For recovery to occur, the person—and the nervous system of the person—needs to be challenged. The brain must be, in a very real sense, forced by environmental challenge to rewire itself. People may have to relearn names, faces, how to speak, how to walk, or even how to communicate using ways they had probably never imagined before the trauma. Brain damage and its effects exist on a continuum. Patients who have lingered in comas for several years have emerged unexpectedly, and nurses and physicians often comment that the continued presence and attempts at communication on the part of the family may have helped. Verbal and tactile stimulation were being provided constantly, even in apparently hopeless situations. While such examples are admittedly anecdotal, such efforts may have aided in the process of recovery. It is perhaps wise to lean towards optimism in these matters (although I know some may not agree). Better to provide the patient with environmental stimulation than to assume that no recovery is possible. Many patients with profound brain damage simply are “given up on” because they are given a diagnosis that places them in a hopeless category. A British study conducted at the Royal Hospital for Neurodisability found that of the patients given a diagnosis of being in a “persistent vegetative state” (most clearly defined by an inability to engage in intentional behavior), 43% were classified incorrectly as such, perhaps because not enough time had been spent with the patient to ascertain whether the patient could communicate.2 Of course, if only a short block of time is spent with a severely brain damaged patient and the clinician is unlucky enough to not observe any attempts at communication during that period, the patient will be left without rehabilitation due to their being considered a “lost cause.” The dividing line between hope and hopelessness, between the classification of a persistent vegetative state and a state of minimal consciousness, is very slim indeed. Care should be taken before a final label is applied to the patient.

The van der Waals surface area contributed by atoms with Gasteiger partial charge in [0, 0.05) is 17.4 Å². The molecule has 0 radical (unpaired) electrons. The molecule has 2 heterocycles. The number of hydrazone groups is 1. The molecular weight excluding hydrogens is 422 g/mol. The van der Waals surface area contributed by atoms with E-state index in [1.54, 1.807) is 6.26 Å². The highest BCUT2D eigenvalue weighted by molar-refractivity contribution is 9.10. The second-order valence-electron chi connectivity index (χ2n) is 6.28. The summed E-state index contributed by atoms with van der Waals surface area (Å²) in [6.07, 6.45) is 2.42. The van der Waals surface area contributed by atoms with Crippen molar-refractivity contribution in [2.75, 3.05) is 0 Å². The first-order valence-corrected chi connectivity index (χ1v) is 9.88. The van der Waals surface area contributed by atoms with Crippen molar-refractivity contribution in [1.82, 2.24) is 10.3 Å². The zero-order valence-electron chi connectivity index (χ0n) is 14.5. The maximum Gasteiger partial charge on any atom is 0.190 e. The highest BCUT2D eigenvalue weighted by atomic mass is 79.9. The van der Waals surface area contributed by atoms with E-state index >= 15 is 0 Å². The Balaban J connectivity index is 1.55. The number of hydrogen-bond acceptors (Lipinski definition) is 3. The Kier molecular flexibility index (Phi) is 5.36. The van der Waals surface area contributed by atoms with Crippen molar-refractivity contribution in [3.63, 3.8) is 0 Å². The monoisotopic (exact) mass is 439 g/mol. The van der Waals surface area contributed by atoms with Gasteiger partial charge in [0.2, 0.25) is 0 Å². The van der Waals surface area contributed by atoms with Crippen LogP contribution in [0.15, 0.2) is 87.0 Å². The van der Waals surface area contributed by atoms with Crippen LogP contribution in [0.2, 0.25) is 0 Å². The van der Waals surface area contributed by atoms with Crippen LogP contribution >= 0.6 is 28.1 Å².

Why this lengthy segue into neuroplasticity and the importance of proper, careful diagnosis? The traditional Christian teaching concerning the nature of humanity rests in the assumption that mankind is created in the image of God, that there is inherent dignity in this creature that is valued above all other creatures. Classical western humanism embraced this view as well, even after uprooting the idea from a theistic mooring. It is still the underpinning of our society and the practice of medicine and the pursuits of biomedical research.

Often the concept of being created “in the image and likeness of God” has been unpacked in Jewish and Christian theology to mean that as God is rational, creative, personal, and loving; these characteristics are, to some degree, reflected in this creature made in His image.3 Pope John Paul II, in his philosophical writings on Christian anthropology, has argued that the most important element expressed in the nature of the human being is the ability to love and to be loved.4 Many clerics and clinicians have commented that when all else is stripped from people through damage to the brain, when rationality and creativity are cruelly taken away, one thing that comes through is their continued ability to give and respond to the love of other human beings. This isn’t a very clinical or objective element to look for, and it doesn’t fit well in philosophies that want to quantify interests or autobiographical capabilities and judge the value of human life accordingly, but it is one that speaks to a true humanism that should (I would hope) strike a chord in the hearts of all people who seek to love and to be loved as creatures carrying within them dignity and worth. 


1 Jenni A. Ogden, Fractured Minds: A Case Study Approach to Clinical Neuropsychology (New York: Oxford, 1996); see also the dedication in The Handbook of Cognitive Neuropsychology, ed. Brenda Rapp (Philadelphia: Psychology Press, 2001).

2 Keith Andrews, Lesley Murphy, Ros Munday, & Clare Littlewood, “Misdiagnosis of the vegetative state: Retrospective study in a rehabilitation unit,” British Medical Journal 313 (1996): 13-16.

3 See Moses Maimonides, The Guide to the Perplexed (New York: Barnes and Noble, 2004); Michael Pomazansky, Orthodox Dogmatic Theology (Platina, CA: Saint Herman Press, 1994).

4 Andrew Woznicki, A Christian Humanism: Karol Wojtyla’s Existential Personalism (New Britain, CT: Mariel, 1980).